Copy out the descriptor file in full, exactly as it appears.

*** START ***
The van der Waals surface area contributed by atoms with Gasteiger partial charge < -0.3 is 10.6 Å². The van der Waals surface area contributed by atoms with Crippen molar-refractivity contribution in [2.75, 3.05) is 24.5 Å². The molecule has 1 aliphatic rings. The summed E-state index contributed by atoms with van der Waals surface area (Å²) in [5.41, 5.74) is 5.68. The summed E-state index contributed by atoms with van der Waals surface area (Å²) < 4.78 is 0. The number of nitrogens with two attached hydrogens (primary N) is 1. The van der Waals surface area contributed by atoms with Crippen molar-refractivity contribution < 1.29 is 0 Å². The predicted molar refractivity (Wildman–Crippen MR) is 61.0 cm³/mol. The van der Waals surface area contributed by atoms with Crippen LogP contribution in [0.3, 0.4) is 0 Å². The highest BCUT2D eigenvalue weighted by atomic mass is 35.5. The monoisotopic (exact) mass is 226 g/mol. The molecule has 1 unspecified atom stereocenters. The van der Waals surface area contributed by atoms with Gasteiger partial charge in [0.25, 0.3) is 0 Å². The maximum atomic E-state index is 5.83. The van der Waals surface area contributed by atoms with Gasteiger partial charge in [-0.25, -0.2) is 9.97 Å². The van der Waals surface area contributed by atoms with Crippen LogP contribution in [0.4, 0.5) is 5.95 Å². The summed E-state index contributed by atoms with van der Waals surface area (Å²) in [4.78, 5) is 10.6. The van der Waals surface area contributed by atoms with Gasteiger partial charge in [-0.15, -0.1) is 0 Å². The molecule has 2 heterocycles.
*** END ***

The van der Waals surface area contributed by atoms with Gasteiger partial charge < -0.3 is 10.6 Å². The van der Waals surface area contributed by atoms with Crippen molar-refractivity contribution in [2.75, 3.05) is 24.5 Å². The molecule has 1 aliphatic rings. The summed E-state index contributed by atoms with van der Waals surface area (Å²) in [5.41, 5.74) is 5.68. The summed E-state index contributed by atoms with van der Waals surface area (Å²) < 4.78 is 0. The number of nitrogens with two attached hydrogens (primary N) is 1. The van der Waals surface area contributed by atoms with Crippen molar-refractivity contribution < 1.29 is 0 Å². The predicted molar refractivity (Wildman–Crippen MR) is 61.0 cm³/mol. The van der Waals surface area contributed by atoms with Crippen LogP contribution in [0.3, 0.4) is 0 Å². The highest BCUT2D eigenvalue weighted by atomic mass is 35.5. The monoisotopic (exact) mass is 226 g/mol. The molecule has 1 unspecified atom stereocenters. The van der Waals surface area contributed by atoms with Gasteiger partial charge in [0.25, 0.3) is 0 Å². The maximum atomic E-state index is 5.83. The van der Waals surface area contributed by atoms with Gasteiger partial charge in [-0.25, -0.2) is 9.97 Å². The van der Waals surface area contributed by atoms with Crippen LogP contribution in [0.4, 0.5) is 5.95 Å². The summed E-state index contributed by atoms with van der Waals surface area (Å²) in [4.78, 5) is 10.6. The van der Waals surface area contributed by atoms with Gasteiger partial charge in [-0.15, -0.1) is 0 Å². The molecule has 2 heterocycles.